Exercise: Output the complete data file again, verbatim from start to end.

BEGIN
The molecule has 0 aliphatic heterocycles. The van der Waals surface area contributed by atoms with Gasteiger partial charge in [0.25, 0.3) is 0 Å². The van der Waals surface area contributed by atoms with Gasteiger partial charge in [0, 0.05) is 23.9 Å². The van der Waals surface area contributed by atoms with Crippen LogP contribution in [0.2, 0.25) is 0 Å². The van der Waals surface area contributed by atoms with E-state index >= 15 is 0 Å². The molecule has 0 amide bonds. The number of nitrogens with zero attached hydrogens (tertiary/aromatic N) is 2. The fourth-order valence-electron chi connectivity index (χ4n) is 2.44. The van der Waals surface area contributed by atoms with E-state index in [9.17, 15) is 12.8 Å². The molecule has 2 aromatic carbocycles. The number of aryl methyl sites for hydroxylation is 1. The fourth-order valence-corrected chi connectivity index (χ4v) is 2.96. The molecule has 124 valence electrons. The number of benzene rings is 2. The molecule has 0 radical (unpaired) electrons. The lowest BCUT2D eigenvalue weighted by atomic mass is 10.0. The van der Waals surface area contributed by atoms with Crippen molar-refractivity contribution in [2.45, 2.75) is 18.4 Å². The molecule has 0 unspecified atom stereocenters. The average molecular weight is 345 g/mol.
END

The molecule has 0 aliphatic heterocycles. The van der Waals surface area contributed by atoms with Gasteiger partial charge in [0.25, 0.3) is 0 Å². The van der Waals surface area contributed by atoms with Gasteiger partial charge in [0, 0.05) is 23.9 Å². The van der Waals surface area contributed by atoms with Crippen LogP contribution in [0.2, 0.25) is 0 Å². The van der Waals surface area contributed by atoms with E-state index >= 15 is 0 Å². The molecule has 0 amide bonds. The number of nitrogens with zero attached hydrogens (tertiary/aromatic N) is 2. The fourth-order valence-electron chi connectivity index (χ4n) is 2.44. The van der Waals surface area contributed by atoms with E-state index in [9.17, 15) is 12.8 Å². The molecule has 2 aromatic carbocycles. The number of aryl methyl sites for hydroxylation is 1. The fourth-order valence-corrected chi connectivity index (χ4v) is 2.96. The molecule has 124 valence electrons. The number of benzene rings is 2. The molecule has 0 radical (unpaired) electrons. The lowest BCUT2D eigenvalue weighted by atomic mass is 10.0. The van der Waals surface area contributed by atoms with Crippen molar-refractivity contribution in [2.45, 2.75) is 18.4 Å². The molecule has 0 unspecified atom stereocenters. The average molecular weight is 345 g/mol.